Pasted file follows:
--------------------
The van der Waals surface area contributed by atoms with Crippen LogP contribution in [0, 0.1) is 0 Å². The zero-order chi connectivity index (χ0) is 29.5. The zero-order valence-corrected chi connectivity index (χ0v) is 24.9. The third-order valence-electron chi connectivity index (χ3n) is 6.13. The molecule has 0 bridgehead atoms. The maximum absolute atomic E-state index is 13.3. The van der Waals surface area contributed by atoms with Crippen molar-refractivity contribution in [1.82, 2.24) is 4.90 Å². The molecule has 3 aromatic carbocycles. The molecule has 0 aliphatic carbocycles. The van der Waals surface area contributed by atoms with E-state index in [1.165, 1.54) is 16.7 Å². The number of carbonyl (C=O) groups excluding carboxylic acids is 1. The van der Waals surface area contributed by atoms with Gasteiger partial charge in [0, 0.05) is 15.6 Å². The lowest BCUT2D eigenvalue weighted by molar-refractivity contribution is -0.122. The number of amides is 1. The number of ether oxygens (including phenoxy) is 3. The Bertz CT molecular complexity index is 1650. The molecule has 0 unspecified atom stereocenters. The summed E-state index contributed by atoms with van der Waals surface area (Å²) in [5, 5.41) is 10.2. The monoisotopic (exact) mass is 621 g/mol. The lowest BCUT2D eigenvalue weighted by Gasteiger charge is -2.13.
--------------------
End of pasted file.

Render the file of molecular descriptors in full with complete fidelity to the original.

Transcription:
The van der Waals surface area contributed by atoms with Crippen LogP contribution in [0, 0.1) is 0 Å². The zero-order chi connectivity index (χ0) is 29.5. The zero-order valence-corrected chi connectivity index (χ0v) is 24.9. The third-order valence-electron chi connectivity index (χ3n) is 6.13. The molecule has 0 bridgehead atoms. The maximum absolute atomic E-state index is 13.3. The van der Waals surface area contributed by atoms with Crippen molar-refractivity contribution in [1.82, 2.24) is 4.90 Å². The molecule has 3 aromatic carbocycles. The molecule has 0 aliphatic carbocycles. The van der Waals surface area contributed by atoms with E-state index in [1.165, 1.54) is 16.7 Å². The number of carbonyl (C=O) groups excluding carboxylic acids is 1. The van der Waals surface area contributed by atoms with Gasteiger partial charge in [0, 0.05) is 15.6 Å². The lowest BCUT2D eigenvalue weighted by molar-refractivity contribution is -0.122. The number of amides is 1. The number of ether oxygens (including phenoxy) is 3. The Bertz CT molecular complexity index is 1650. The molecule has 0 unspecified atom stereocenters. The summed E-state index contributed by atoms with van der Waals surface area (Å²) in [5, 5.41) is 10.2. The monoisotopic (exact) mass is 621 g/mol. The lowest BCUT2D eigenvalue weighted by Gasteiger charge is -2.13.